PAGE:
Sun-Times metro editor jumps to DNAInfo Chicago
One day after an impressive launch as a hyperlocal digital news service, DNAInfo.com Chicago has hired the highly respected metro editor of the Sun-Times to head its news operation.
Shamus Toomey, who rose from reporter to assistant managing editor/metro in nine years at the Sun-Times, was named managing editor of DNAInfo.com Tuesday. “DNAInfo.com has a great newsroom culture — totally focused on breaking stories by getting out there and pounding the pavement,” Toomey said. “It's a great fit for me, and I'm excited to be making this move."
At the news startup, he’ll head a staff of 20 reporters and editors, succeeding Robert K. Elder, who resigned last month. In the interim, Leela de Kretser, editorial director and publisher of DNAInfo.com/NewYork, has been serving as acting managing editor.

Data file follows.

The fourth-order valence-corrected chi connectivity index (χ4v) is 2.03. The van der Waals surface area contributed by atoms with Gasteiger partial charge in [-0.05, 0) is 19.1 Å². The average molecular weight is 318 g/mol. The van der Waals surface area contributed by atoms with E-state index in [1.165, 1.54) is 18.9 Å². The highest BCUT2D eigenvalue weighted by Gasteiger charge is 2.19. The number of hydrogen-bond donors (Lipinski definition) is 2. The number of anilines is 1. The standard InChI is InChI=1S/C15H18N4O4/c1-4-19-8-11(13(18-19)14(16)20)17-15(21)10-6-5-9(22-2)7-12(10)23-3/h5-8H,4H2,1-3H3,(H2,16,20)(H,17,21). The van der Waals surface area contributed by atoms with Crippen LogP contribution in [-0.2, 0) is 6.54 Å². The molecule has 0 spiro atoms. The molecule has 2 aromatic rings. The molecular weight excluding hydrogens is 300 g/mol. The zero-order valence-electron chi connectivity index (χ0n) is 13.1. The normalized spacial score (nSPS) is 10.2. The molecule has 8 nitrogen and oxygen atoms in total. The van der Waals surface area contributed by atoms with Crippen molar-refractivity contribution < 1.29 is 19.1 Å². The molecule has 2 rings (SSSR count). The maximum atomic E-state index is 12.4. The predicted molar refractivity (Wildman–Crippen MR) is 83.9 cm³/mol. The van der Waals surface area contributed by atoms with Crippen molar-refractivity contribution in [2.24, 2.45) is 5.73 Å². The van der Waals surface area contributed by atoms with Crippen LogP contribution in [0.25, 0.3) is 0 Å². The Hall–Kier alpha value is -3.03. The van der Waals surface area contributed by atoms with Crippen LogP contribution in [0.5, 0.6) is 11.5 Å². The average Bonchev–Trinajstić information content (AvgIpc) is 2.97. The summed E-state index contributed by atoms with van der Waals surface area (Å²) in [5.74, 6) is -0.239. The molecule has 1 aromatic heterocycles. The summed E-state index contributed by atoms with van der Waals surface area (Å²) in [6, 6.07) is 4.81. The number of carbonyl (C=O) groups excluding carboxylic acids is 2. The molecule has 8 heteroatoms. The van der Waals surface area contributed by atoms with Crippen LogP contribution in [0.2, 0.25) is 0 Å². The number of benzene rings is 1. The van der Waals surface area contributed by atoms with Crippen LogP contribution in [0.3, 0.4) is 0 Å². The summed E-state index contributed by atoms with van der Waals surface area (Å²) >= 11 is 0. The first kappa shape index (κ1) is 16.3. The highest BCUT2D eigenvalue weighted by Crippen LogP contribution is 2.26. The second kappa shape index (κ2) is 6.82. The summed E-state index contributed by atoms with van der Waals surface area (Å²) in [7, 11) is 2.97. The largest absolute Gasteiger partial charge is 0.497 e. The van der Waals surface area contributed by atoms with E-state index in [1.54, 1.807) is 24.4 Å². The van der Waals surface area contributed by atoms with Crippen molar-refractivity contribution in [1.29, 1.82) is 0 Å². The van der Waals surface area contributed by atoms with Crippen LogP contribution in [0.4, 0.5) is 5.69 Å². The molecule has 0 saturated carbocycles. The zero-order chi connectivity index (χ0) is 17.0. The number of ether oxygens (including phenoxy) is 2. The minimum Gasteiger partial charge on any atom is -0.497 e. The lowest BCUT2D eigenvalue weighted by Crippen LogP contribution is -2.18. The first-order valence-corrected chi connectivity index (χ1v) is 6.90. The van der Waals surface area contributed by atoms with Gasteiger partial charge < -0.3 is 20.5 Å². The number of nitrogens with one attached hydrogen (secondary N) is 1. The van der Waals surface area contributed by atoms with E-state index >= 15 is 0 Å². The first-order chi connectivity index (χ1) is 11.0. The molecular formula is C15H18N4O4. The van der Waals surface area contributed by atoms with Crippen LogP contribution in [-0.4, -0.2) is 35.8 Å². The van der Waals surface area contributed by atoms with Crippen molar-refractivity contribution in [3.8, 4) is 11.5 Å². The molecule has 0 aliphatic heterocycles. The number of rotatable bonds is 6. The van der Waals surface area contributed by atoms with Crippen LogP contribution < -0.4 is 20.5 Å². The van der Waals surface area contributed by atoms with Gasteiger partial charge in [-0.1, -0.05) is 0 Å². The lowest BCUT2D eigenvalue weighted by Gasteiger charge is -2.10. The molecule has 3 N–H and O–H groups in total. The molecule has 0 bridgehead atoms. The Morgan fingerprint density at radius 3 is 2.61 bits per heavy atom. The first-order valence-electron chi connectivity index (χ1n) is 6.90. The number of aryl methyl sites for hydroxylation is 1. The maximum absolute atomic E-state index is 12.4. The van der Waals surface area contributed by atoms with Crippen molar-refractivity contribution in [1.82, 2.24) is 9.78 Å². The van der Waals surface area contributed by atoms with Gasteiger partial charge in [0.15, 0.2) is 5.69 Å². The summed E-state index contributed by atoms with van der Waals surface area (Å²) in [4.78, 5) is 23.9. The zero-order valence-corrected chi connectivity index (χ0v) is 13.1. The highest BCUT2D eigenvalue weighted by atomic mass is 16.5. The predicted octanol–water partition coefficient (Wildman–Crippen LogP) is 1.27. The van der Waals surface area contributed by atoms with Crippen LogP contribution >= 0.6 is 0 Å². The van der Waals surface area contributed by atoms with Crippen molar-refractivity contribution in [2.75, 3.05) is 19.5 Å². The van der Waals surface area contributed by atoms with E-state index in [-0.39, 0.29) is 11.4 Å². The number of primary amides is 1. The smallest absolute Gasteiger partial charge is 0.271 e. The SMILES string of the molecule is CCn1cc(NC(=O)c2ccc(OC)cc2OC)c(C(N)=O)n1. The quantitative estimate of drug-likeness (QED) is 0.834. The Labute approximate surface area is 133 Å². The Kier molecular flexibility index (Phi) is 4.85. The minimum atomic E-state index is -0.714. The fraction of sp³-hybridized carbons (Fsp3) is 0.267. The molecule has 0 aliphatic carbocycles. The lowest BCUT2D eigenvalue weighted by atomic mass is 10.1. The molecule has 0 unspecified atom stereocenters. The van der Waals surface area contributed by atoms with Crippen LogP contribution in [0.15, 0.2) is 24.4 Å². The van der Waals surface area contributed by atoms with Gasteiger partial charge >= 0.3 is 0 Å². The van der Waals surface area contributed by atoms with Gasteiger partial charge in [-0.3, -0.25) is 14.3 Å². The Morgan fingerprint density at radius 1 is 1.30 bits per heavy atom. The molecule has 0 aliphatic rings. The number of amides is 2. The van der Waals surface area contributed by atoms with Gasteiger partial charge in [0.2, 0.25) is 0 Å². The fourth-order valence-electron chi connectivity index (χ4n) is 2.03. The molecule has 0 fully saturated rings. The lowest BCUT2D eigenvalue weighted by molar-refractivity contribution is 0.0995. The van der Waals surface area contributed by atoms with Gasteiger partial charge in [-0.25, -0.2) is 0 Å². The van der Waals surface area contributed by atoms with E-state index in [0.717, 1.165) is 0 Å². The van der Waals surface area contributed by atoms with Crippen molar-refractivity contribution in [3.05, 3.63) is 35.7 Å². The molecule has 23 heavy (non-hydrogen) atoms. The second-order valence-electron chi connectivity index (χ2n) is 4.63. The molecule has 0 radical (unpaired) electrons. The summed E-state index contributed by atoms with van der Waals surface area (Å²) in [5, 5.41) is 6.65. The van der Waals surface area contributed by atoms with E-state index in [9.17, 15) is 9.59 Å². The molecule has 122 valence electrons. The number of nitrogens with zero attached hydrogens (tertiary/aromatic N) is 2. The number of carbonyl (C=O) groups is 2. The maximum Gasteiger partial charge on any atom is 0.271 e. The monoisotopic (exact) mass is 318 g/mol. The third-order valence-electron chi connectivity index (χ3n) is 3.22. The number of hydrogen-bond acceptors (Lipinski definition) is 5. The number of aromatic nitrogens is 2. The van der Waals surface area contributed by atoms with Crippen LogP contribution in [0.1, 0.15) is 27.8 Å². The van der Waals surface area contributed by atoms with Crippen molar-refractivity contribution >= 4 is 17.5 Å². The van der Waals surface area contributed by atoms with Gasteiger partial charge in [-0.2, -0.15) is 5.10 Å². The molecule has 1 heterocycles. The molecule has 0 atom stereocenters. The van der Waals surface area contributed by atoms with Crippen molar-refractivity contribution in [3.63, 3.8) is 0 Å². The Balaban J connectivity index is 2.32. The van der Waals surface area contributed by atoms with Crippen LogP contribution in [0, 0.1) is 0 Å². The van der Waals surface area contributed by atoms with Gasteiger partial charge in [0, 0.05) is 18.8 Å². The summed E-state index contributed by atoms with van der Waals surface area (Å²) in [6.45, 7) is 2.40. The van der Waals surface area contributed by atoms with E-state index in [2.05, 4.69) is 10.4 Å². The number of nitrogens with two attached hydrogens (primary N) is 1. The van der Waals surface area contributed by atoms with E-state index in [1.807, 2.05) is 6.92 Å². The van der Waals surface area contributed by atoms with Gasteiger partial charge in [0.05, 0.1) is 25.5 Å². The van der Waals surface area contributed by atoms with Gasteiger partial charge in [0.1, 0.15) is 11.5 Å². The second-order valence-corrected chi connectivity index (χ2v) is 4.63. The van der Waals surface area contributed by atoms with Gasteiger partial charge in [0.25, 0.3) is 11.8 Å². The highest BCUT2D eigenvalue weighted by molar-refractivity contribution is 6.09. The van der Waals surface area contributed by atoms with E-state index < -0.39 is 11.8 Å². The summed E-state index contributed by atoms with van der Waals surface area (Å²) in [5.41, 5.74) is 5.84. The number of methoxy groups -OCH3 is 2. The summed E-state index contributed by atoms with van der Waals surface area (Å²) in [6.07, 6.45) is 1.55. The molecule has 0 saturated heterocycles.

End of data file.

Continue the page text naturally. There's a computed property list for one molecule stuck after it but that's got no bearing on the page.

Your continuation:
“We’re doing shoe-leather reporting in the best Chicago tradition, but we’re doing it with a new medium,” de Kretser said in a statement. “Our reporters are embedded in neighborhoods across the city – from Rogers Park and Lakeview to Englewood and Chatham. Our focus will be on covering the stories, and breaking the news that Chicagoans care about.”
The company, whose name stands for Digital News and Information, is funded by Joe Ricketts, founder of TD Ameritrade Inc. and father of Chicago Cubs chairman Tom Ricketts.
Toomey, who grew up in north suburban Evanston and graduated from Evanston Township High School and Syracuse University, previously worked at City News Bureau of Chicago and the Daily Herald. He joined the Sun-Times as a general assignment reporter in 2003. As metro editor since 2009, he ran the newsroom and coordinated coverage of major events.
“There are tears in the newsroom,” one veteran Sun-Times staffer told me. “Shamus was the soul of this place. They're letting Pulitzer Prize winners and incredible talent walk out the door.”
Sun-Times editor-in-chief Jim Kirk said a replacement for Toomey would be named soon. Pointing to Toomey’s “many years of dedicated service to the company,” Kirk wished him well in a memo to staff.